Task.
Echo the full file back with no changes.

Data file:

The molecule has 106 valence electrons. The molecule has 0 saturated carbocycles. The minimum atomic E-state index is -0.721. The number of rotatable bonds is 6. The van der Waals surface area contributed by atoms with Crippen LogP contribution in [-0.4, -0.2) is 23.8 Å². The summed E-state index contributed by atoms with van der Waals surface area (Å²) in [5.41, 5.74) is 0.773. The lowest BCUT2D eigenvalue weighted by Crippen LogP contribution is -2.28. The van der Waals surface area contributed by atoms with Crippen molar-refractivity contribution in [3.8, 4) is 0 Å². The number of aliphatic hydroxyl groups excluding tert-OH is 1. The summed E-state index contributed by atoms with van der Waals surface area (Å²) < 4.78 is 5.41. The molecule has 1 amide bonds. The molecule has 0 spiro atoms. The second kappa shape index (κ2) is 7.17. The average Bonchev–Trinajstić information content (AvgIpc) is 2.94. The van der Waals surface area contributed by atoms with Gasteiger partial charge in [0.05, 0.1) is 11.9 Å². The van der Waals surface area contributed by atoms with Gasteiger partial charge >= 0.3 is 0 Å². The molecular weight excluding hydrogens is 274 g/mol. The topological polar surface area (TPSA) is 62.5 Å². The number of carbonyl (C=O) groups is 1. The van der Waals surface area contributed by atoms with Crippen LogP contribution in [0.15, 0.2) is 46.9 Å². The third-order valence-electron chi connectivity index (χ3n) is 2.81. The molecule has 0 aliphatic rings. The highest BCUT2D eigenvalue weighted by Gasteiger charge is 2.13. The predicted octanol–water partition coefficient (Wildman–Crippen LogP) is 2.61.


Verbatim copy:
The molecule has 106 valence electrons. The molecule has 0 saturated carbocycles. The minimum atomic E-state index is -0.721. The number of rotatable bonds is 6. The van der Waals surface area contributed by atoms with Crippen LogP contribution in [-0.4, -0.2) is 23.8 Å². The summed E-state index contributed by atoms with van der Waals surface area (Å²) in [5.41, 5.74) is 0.773. The lowest BCUT2D eigenvalue weighted by Crippen LogP contribution is -2.28. The van der Waals surface area contributed by atoms with Crippen molar-refractivity contribution in [3.8, 4) is 0 Å². The number of aliphatic hydroxyl groups excluding tert-OH is 1. The summed E-state index contributed by atoms with van der Waals surface area (Å²) < 4.78 is 5.41. The molecule has 1 amide bonds. The molecule has 0 spiro atoms. The second kappa shape index (κ2) is 7.17. The average Bonchev–Trinajstić information content (AvgIpc) is 2.94. The van der Waals surface area contributed by atoms with Gasteiger partial charge in [0.05, 0.1) is 11.9 Å². The van der Waals surface area contributed by atoms with Gasteiger partial charge >= 0.3 is 0 Å². The molecular weight excluding hydrogens is 274 g/mol. The topological polar surface area (TPSA) is 62.5 Å². The number of carbonyl (C=O) groups is 1. The van der Waals surface area contributed by atoms with Crippen LogP contribution in [0.15, 0.2) is 46.9 Å². The third-order valence-electron chi connectivity index (χ3n) is 2.81. The molecule has 0 aliphatic rings. The highest BCUT2D eigenvalue weighted by Gasteiger charge is 2.13. The predicted octanol–water partition coefficient (Wildman–Crippen LogP) is 2.61.